More than 60 Hanford workers have received medical exams for possible chemical-vapor exposure since spring.

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Three more Hanford workers reported smelling a suspicious, ammonia-like odor Thursday afternoon and received medical evaluations.

The workers were outside a facility where full air bottles are picked up and empty bottles dropped off after being used with supplied air respirators. Because workers were not inside the fence line of a tank farm, the respiratory protection was not required there.

No activities were going on in the area that would have disturbed waste, which increases the likelihood of chemical vapors being released, according to Washington River Protection Solutions, the Department of Energy’s tank-farm contractor. The vapors are associated with waste held in underground tanks.

Two of the workers reported symptoms. All three were released by medical professionals at the Hanford on-site medical provider to return to work.

The report of possible chemical vapors followed an incident Wednesday in which a portable instrument, called an area array unit, was set up in a tent for workers to change into protective clothing before entering the AX tank farm.

One worker told The Herald that an alarm that sounded on the unit was initially ignored and workers were told to continue putting on anti-contamination clothing.

About 10 minutes after the alarm sounded, workers were told to leave the change tent, and workers in the tank farm were told to leave, the worker said.

Tank-farm records indicate a report was made at 8:08 a.m. that an alarm within the tent was sounding. The instrument sends data in real time of measurements of ammonia and volatile organic compounds to a central Hanford location, where the data is monitored on a computer screen.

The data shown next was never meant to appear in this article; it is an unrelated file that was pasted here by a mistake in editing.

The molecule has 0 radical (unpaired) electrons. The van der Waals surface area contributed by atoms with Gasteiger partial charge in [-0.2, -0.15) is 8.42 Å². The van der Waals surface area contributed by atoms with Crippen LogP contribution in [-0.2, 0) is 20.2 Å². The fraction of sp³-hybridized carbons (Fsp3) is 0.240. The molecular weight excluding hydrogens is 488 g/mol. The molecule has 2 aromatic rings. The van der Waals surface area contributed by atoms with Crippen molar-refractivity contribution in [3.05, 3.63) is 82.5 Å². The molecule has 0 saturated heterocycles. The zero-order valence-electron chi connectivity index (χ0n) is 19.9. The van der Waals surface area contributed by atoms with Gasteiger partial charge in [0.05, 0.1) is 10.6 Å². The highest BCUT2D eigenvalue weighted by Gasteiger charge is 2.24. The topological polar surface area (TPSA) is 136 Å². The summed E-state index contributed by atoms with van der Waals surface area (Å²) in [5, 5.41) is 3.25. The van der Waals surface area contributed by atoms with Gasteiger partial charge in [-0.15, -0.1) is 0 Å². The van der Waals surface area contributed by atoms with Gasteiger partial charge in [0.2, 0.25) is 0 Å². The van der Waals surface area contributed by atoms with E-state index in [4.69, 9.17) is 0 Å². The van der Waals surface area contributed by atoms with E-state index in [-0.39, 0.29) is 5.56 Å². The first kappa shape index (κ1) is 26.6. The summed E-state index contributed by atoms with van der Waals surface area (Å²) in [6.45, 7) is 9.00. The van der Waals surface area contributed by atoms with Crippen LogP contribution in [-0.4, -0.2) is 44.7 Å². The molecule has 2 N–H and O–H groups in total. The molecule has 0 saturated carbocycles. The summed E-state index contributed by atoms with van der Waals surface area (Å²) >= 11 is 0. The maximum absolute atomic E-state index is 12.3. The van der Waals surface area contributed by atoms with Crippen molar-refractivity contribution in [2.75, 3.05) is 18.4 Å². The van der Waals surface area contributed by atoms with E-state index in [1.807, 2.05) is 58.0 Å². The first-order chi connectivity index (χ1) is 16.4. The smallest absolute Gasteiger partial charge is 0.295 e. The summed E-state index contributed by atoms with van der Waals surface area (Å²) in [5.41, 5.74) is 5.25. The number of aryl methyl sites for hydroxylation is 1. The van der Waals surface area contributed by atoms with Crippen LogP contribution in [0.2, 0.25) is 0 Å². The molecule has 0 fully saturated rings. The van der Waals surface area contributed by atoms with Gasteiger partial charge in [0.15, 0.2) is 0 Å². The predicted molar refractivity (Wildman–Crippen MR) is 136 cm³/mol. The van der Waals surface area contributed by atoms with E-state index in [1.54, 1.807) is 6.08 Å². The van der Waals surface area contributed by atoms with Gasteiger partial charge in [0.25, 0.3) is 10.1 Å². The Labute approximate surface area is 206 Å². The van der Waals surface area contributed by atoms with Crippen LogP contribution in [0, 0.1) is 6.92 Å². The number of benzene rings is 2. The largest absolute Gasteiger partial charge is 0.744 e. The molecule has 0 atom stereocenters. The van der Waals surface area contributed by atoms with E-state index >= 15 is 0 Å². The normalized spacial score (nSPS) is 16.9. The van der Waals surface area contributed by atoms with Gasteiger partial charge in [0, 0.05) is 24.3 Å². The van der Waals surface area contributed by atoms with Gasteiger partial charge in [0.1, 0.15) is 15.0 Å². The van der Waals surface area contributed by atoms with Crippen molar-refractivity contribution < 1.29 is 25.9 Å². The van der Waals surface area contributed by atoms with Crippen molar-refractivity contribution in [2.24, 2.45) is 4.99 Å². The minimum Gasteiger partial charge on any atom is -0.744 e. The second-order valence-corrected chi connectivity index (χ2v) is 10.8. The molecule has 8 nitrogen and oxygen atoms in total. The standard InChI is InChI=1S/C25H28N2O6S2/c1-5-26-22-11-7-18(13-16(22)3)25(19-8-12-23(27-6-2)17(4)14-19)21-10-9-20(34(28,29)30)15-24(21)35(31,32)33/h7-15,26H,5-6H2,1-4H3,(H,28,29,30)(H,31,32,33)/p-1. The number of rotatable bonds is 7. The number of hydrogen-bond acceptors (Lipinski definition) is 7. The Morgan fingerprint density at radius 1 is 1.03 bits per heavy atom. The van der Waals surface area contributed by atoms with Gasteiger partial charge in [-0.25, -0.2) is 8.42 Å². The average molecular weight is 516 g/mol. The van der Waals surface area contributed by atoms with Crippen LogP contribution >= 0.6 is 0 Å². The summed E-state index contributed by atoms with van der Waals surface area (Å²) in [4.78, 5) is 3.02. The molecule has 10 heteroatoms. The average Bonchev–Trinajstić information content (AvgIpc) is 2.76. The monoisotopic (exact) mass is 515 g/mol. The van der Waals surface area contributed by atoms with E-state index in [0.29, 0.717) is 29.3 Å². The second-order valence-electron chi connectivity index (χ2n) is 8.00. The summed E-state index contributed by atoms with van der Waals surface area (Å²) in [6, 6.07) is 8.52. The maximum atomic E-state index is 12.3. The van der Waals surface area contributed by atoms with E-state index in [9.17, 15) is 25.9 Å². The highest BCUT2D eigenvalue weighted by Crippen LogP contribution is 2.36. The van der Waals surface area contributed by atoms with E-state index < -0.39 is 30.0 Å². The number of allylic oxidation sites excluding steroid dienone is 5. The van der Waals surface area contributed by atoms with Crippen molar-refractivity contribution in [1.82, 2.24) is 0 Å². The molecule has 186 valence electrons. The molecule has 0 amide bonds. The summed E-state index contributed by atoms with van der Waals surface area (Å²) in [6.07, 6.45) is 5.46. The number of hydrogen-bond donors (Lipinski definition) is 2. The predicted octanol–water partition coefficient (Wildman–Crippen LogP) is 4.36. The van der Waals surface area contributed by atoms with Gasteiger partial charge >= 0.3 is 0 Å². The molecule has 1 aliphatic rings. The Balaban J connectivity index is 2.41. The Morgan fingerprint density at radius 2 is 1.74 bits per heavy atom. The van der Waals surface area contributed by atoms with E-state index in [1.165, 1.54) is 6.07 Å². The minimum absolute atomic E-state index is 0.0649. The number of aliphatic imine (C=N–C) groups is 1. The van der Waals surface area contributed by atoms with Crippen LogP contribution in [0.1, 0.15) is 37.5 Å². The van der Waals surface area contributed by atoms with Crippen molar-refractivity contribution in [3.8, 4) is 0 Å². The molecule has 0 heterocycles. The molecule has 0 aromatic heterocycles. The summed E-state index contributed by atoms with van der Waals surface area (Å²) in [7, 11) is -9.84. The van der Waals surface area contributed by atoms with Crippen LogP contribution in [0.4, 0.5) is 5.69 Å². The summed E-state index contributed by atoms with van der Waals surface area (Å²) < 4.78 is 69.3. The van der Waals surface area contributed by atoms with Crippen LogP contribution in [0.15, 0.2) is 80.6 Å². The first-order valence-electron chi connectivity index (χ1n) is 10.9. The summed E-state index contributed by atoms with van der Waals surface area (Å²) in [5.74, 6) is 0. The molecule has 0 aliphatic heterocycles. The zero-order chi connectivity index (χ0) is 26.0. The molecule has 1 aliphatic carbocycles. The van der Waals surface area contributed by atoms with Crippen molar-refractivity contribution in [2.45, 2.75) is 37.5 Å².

Alarms can mean that the instrument needs to be reset or that chemical vapors have been detected.

The worker supervisor in the tent also called the central shift office to report that workers had smelled a suspicious odor. At 8:10 a.m., the office declared a chemical-vapor incident, requiring workers to leave the area, according to tank-farm records.

An examination of the air-monitoring instrument showed the alarm sounded because of restricted air flow into the device, according to Washington River Protection Solutions.

The Department of Energy has said in court documents that workers may smell ammonia at low levels that are not a health risk. Real-time detection equipment available for ammonia is not as sensitive as the human nose.

In the Wednesday incident, 32 workers were in the area where the odor was reported, with nine of them reporting smelling odors and four of those reporting symptoms. No waste-disturbing work was being done in the area.

Because of medical privacy laws, details of symptoms are not released by Hanford officials. Typical symptoms are coughing, headaches, a metallic taste in the mouth and being lightheaded. Workers are concerned that chemical exposures could lead to serious respiratory or neurological illnesses.

Six of the nine workers reporting an odor requested medical evaluations at the Hanford on-site medical facility. All were cleared to return to work after an exam.

More than 60 Hanford workers have received medical exams for possible chemical-vapor exposure since spring.